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I have this function of $\beta$: $$f(\beta)=\left(\textbf{y}-\textbf{X}\beta\right)^T\left(\textbf{y}-\textbf{X}\beta\right)$$

Where:

  • $\textbf{y}$ is a $N \times 1$ column vector.
  • $\textbf{X}$ is a $N \times p$ matrix.
  • Therefore $\beta$ is a $p \times 1$ column vector.

I'm asked to differentiate $f(\beta)$ with respect to $\beta$, but I've never worked with matrices when it comes to differentiating, I find it a bit difficult.

I looked for help on some books I have and on the internet, and found these expressions:

  • $\left(\partial/\partial_{\textbf{x}}\right)\textbf{x}^T\textbf{y}=\left(\partial/\partial_{\textbf{x}}\right)\textbf{y}^T\textbf{x}=\textbf{y}$

  • $\left(\partial/\partial_{\textbf{x}}\right)\textbf{x}^TA\textbf{y}=\left(\partial/\partial_{\textbf{x}}\right)\textbf{y}^TA^T\textbf{x}=A\textbf{y}$

But I can't seem to be able to apply them in my case. Any help is more than appreciated, I'm still in my learning stage with mathematics.


EDIT

I've tried to apply the chain rule to no avail, apparently, because it doesn't match with the final solution given by the book I took this problem from: $$\dfrac{\partial f(\beta)}{\partial \beta}=-\textbf{X}^T\left(\textbf{y}-\textbf{X}\beta\right)-\left(\textbf{y}-\textbf{X}\beta\right)^T\textbf{X}$$

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Just play a Taylor series trick. Recall, Taylor series tell us that $$ f(x+\partial x) = f(x) + f^\prime(x)\partial x + o(\|\partial x\|) $$ Hence, we can see that \begin{align*} f(\beta+\partial \beta) =&(y-X(\beta+\partial \beta))^T(y-X(\beta+\partial \beta))\\ =&(y-X\beta+X\partial \beta)^T(y-X\beta+X\partial \beta)\\ =&\underbrace{(y-X\beta)^T(y-X\beta)}_{f(\beta)}\underbrace{-(X\partial \beta)^T(y-X\beta) - (y-X\beta)^T(X\partial \beta)}_{f^\prime(\beta)\partial \beta}+\underbrace{(X\partial \beta)^T(X\partial\beta)}_{o(\|\partial \beta\|}\\ \end{align*} Basically, we just expand $f(\beta + \partial \beta)$, regroup terms, and Taylor's theorem tells us which one the derivative is. This gives \begin{align*} f^\prime(\beta)\partial \beta =&-(X\partial \beta)^T(y-X\beta) - (y-X\beta)^T(X\partial \beta)\\ =&-\partial \beta^TX^T(y-X\beta) - (y-X\beta)^TX\partial \beta\\ =&-(X^T(y-X\beta))^T\partial \beta - (y-X\beta)^TX\partial \beta\\ =&-2(X^T(y-X\beta))^T\partial \beta\\ \end{align*}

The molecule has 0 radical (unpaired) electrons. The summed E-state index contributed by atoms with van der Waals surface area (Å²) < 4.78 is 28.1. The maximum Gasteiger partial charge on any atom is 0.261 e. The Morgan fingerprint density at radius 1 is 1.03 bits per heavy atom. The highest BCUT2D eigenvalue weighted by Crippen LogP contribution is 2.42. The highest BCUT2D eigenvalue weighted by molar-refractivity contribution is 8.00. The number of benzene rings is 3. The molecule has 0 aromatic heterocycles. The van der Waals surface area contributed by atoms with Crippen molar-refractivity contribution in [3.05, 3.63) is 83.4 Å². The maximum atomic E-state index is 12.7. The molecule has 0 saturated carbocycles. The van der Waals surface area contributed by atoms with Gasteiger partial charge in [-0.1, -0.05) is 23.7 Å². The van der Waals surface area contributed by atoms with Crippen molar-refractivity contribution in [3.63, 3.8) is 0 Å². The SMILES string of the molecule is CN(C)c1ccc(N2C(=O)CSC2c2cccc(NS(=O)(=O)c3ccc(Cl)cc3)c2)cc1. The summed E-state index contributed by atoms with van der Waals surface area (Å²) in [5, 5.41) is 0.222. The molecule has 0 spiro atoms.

From the Riesz representation theorem we get that $\langle \nabla f(\beta),\partial \beta\rangle = f^\prime(\beta)\partial \beta$ or that $\nabla f(\beta)^T\partial\beta = f^\prime(\beta)\partial \beta$. Matching terms, we get the result we want which is $$ \nabla f(\beta) = -2X^T(y-X\beta). $$

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  • $\begingroup$ Thank you for your detailed answer, though this is way out of my basic algebra skillset. Isn't there an easier way to work out a solution? (i.e. your last equation is the correct expression I'm trying to reach) $\endgroup$ – Jose Lopez Garcia May 6 '17 at 16:12
  • $\begingroup$ Also, this is part of an optimization problem, so I'll eventually set the derivative equal to 0 and solve for $\beta$, if that simplifies the process? $\endgroup$ – Jose Lopez Garcia May 6 '17 at 16:13